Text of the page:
As long as we continue to provide “sick care” and not “health care” it will never work. Prevention of disease is better than treating it. But no one makes money keeping people healthy!!!!

Anonymous
Guest
Anonymous

As a member of the payer community, I can add that the increased price of medical technology is not just a simple matter of substitution (high priced new technology for old technology.) What is most telling about the paradox of medical technology “progress” in health care is that the price for the SAME CT scan for the SAME PROVIDER goes up year after year, and not at the rate of inflation. No new machine, no new anything. It’s the exact same thing as last year but now we charge 10% more because we have one of the few imaging devices… Read more »

bev M.D.
Guest
bev M.D.

Uh, Tom; I thought the bill contains subsidies for those who cannot afford to buy insurance….I doubt that part was removed.

Tom
Guest
Tom

I have one question. How is the poor going to be able to afford this health care bill??? For instance every state in the union requires everyone to have car insurance, so the only way around it is not to drive and take the buss or walk. This health care bill will force everyone to get it weather you can afford it or not putting the poor at a further disadvantage to even help themselves get out of poverty. Even the IRS will come and take what ever the poor have left as a penalty fine to pay for it.… Read more »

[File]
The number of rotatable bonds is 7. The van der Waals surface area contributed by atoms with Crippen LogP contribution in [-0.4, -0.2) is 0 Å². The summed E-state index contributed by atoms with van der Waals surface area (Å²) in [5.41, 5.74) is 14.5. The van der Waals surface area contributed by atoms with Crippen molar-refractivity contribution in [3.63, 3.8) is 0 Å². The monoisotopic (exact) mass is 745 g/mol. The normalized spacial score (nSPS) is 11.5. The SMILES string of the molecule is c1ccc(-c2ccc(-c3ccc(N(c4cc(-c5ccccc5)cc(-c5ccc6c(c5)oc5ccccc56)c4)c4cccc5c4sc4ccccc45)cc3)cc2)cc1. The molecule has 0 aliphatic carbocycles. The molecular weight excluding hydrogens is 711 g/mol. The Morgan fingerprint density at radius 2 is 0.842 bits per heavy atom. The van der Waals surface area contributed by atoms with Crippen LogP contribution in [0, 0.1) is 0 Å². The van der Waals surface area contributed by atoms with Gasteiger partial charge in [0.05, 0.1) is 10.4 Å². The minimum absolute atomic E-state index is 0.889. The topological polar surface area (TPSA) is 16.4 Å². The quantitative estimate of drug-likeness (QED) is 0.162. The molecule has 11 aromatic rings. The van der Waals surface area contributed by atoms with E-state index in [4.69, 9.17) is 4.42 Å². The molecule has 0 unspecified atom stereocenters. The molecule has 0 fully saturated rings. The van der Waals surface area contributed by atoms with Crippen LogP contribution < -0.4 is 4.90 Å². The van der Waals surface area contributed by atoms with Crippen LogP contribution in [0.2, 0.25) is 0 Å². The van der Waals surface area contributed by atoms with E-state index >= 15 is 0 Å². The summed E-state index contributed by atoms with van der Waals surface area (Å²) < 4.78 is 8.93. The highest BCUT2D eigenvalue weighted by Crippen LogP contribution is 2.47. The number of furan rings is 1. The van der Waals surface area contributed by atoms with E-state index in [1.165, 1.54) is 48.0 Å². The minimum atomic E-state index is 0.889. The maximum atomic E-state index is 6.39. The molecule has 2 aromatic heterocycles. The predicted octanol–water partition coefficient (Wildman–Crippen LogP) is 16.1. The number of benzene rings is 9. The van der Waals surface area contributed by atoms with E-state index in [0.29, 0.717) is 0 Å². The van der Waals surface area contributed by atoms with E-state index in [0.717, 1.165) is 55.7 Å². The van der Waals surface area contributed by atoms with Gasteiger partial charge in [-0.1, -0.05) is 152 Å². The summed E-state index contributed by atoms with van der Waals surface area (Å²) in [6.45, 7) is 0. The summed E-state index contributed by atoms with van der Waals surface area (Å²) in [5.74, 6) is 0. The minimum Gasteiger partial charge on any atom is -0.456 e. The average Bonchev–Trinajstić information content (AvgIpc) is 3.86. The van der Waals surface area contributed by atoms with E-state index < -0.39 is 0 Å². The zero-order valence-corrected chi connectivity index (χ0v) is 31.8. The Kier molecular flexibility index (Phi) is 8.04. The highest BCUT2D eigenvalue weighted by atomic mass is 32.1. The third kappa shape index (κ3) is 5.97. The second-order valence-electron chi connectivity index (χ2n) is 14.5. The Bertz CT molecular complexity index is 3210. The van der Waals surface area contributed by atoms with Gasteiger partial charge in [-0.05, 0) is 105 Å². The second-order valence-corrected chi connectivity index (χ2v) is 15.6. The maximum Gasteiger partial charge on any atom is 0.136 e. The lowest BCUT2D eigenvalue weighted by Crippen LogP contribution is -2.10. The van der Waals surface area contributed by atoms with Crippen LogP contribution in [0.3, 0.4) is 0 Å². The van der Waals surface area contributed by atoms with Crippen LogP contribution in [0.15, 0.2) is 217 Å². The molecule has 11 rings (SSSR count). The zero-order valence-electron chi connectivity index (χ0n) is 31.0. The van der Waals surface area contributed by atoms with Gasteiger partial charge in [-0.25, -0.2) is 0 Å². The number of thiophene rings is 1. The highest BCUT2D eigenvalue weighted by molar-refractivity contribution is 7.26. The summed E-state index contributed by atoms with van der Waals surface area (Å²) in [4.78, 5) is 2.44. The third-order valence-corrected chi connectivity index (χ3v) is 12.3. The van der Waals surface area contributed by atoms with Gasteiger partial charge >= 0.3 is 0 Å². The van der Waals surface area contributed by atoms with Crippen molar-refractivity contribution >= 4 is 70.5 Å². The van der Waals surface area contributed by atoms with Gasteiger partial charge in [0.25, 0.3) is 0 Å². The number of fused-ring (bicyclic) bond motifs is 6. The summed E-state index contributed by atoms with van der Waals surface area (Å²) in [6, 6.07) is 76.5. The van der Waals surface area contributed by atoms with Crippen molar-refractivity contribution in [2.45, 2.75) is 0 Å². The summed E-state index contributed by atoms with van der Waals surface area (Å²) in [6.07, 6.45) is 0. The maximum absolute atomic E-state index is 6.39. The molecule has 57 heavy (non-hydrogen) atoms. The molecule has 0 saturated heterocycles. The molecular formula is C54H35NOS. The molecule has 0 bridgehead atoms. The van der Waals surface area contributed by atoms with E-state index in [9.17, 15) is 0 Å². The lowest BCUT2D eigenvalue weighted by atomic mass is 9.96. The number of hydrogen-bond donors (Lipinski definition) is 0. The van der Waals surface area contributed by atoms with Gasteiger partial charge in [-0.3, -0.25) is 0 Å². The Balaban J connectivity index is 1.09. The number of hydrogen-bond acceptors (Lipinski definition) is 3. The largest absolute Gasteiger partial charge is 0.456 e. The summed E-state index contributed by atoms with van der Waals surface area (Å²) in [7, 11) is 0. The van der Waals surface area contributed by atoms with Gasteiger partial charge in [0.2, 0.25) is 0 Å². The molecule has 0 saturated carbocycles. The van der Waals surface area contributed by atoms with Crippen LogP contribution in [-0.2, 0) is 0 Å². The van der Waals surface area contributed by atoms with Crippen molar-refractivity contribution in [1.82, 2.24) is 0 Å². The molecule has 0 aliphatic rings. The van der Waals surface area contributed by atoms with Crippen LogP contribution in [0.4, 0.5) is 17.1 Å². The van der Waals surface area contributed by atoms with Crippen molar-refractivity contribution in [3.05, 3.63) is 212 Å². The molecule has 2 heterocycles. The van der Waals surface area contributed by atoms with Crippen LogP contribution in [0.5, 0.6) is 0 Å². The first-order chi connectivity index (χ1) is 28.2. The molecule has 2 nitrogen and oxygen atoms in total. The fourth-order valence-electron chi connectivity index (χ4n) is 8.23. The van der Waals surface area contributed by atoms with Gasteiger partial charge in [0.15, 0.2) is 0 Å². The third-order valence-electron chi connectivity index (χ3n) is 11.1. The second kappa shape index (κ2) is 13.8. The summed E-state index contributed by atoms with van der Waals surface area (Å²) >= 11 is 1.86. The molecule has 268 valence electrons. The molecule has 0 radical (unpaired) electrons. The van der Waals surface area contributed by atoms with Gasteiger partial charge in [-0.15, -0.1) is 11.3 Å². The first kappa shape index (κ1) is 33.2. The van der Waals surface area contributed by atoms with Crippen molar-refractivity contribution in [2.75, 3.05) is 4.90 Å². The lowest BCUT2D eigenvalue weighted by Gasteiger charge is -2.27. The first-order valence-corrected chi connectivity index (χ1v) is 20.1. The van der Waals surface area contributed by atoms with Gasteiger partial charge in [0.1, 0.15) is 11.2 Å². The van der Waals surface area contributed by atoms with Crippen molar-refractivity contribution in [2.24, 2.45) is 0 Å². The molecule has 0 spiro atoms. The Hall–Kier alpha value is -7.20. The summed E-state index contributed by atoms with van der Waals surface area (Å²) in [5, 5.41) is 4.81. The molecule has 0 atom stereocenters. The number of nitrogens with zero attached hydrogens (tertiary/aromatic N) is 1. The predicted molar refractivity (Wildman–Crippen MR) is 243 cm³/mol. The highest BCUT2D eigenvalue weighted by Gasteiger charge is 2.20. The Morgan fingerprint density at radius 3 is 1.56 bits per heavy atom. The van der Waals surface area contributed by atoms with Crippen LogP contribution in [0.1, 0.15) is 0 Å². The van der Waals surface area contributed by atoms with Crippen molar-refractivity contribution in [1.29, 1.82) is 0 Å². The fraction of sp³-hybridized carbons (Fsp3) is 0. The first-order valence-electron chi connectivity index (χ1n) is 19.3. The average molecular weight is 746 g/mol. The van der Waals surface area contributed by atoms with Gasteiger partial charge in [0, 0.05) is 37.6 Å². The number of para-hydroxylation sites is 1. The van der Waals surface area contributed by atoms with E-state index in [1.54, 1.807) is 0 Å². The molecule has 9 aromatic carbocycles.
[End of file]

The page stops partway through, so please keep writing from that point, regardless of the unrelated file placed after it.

rbar
Guest
rbar

Of course you could have price competition on elective, standardizable exams. Have someone set quality standards for MRIs and CTs which a patient could deliver to a radiologist of his choice, or have the scanning company provide the reading too. But it does not happen because there is usually a 3rd party payor and there is no price competition, as others already pointed out. And if one would puh standardization of hospital workflow and accreditation, you could choose your own therapists and consultants while you are in the hospital…

Propensity
Guest
Propensity

Nauseating with nickel and dime mentality as expressed “giving us scans that spot tumors early and devices that keep our hearts beating and our blood flowing.”
Sometimes. But most of the time, the hype overwhelms the reality.
Overall costs do not come down because of both manipulated supply and demand coupled with fee decrements decreed by the Federal Government.

MD as HELL
Guest
MD as HELL

It’s not a paradox of technology. It is a predictable result when the recipient is not the payor. Also when you have to keep up with the Jones’ and have your MRI, too, or you will sue your doctor if you have anything remorely bad ever happen to you.